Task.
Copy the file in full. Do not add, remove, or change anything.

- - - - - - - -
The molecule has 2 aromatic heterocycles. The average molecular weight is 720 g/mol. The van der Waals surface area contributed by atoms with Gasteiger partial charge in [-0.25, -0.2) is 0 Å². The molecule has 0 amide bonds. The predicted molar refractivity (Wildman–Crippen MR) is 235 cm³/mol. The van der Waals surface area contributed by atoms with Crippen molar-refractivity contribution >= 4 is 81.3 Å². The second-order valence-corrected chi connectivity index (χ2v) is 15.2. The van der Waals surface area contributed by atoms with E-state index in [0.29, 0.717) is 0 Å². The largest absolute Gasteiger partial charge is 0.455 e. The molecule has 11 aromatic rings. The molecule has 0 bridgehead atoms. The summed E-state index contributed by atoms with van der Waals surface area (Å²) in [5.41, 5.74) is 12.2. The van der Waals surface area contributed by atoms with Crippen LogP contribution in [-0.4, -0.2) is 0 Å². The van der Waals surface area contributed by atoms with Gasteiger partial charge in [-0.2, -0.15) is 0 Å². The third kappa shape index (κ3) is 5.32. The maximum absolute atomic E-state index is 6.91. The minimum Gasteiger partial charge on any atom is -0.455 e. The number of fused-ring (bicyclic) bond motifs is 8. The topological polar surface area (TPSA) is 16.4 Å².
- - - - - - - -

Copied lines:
The molecule has 2 aromatic heterocycles. The average molecular weight is 720 g/mol. The van der Waals surface area contributed by atoms with Gasteiger partial charge in [-0.25, -0.2) is 0 Å². The molecule has 0 amide bonds. The predicted molar refractivity (Wildman–Crippen MR) is 235 cm³/mol. The van der Waals surface area contributed by atoms with Crippen molar-refractivity contribution >= 4 is 81.3 Å². The second-order valence-corrected chi connectivity index (χ2v) is 15.2. The van der Waals surface area contributed by atoms with E-state index in [0.29, 0.717) is 0 Å². The largest absolute Gasteiger partial charge is 0.455 e. The molecule has 11 aromatic rings. The molecule has 0 bridgehead atoms. The summed E-state index contributed by atoms with van der Waals surface area (Å²) in [5.41, 5.74) is 12.2. The van der Waals surface area contributed by atoms with Crippen LogP contribution in [-0.4, -0.2) is 0 Å². The van der Waals surface area contributed by atoms with Gasteiger partial charge in [-0.2, -0.15) is 0 Å². The third kappa shape index (κ3) is 5.32. The maximum absolute atomic E-state index is 6.91. The minimum Gasteiger partial charge on any atom is -0.455 e. The number of fused-ring (bicyclic) bond motifs is 8. The topological polar surface area (TPSA) is 16.4 Å².